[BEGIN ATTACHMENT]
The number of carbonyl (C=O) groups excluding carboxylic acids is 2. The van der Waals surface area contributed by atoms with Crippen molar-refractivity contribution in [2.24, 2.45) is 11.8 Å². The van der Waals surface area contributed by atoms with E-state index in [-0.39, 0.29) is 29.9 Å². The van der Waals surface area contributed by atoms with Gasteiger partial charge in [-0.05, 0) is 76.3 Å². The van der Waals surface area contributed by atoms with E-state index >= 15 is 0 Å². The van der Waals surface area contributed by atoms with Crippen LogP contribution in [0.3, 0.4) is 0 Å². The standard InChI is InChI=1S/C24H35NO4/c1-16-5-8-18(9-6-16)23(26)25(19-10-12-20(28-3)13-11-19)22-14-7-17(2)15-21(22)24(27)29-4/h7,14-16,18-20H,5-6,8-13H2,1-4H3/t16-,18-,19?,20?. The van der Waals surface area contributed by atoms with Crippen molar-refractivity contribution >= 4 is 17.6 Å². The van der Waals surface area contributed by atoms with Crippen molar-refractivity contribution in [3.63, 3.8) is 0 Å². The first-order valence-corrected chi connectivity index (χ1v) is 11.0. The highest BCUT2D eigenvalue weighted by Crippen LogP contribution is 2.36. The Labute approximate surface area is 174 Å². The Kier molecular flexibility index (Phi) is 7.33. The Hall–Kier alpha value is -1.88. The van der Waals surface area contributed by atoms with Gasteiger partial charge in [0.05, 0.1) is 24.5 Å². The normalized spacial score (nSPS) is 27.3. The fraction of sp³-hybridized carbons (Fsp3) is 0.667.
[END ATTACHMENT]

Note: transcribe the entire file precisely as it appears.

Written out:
The number of carbonyl (C=O) groups excluding carboxylic acids is 2. The van der Waals surface area contributed by atoms with Crippen molar-refractivity contribution in [2.24, 2.45) is 11.8 Å². The van der Waals surface area contributed by atoms with E-state index in [-0.39, 0.29) is 29.9 Å². The van der Waals surface area contributed by atoms with Gasteiger partial charge in [-0.05, 0) is 76.3 Å². The van der Waals surface area contributed by atoms with E-state index >= 15 is 0 Å². The van der Waals surface area contributed by atoms with Crippen LogP contribution in [0.3, 0.4) is 0 Å². The standard InChI is InChI=1S/C24H35NO4/c1-16-5-8-18(9-6-16)23(26)25(19-10-12-20(28-3)13-11-19)22-14-7-17(2)15-21(22)24(27)29-4/h7,14-16,18-20H,5-6,8-13H2,1-4H3/t16-,18-,19?,20?. The van der Waals surface area contributed by atoms with Crippen molar-refractivity contribution >= 4 is 17.6 Å². The van der Waals surface area contributed by atoms with Crippen molar-refractivity contribution in [3.63, 3.8) is 0 Å². The first-order valence-corrected chi connectivity index (χ1v) is 11.0. The highest BCUT2D eigenvalue weighted by Crippen LogP contribution is 2.36. The Labute approximate surface area is 174 Å². The Kier molecular flexibility index (Phi) is 7.33. The Hall–Kier alpha value is -1.88. The van der Waals surface area contributed by atoms with Gasteiger partial charge in [0.05, 0.1) is 24.5 Å². The normalized spacial score (nSPS) is 27.3. The fraction of sp³-hybridized carbons (Fsp3) is 0.667.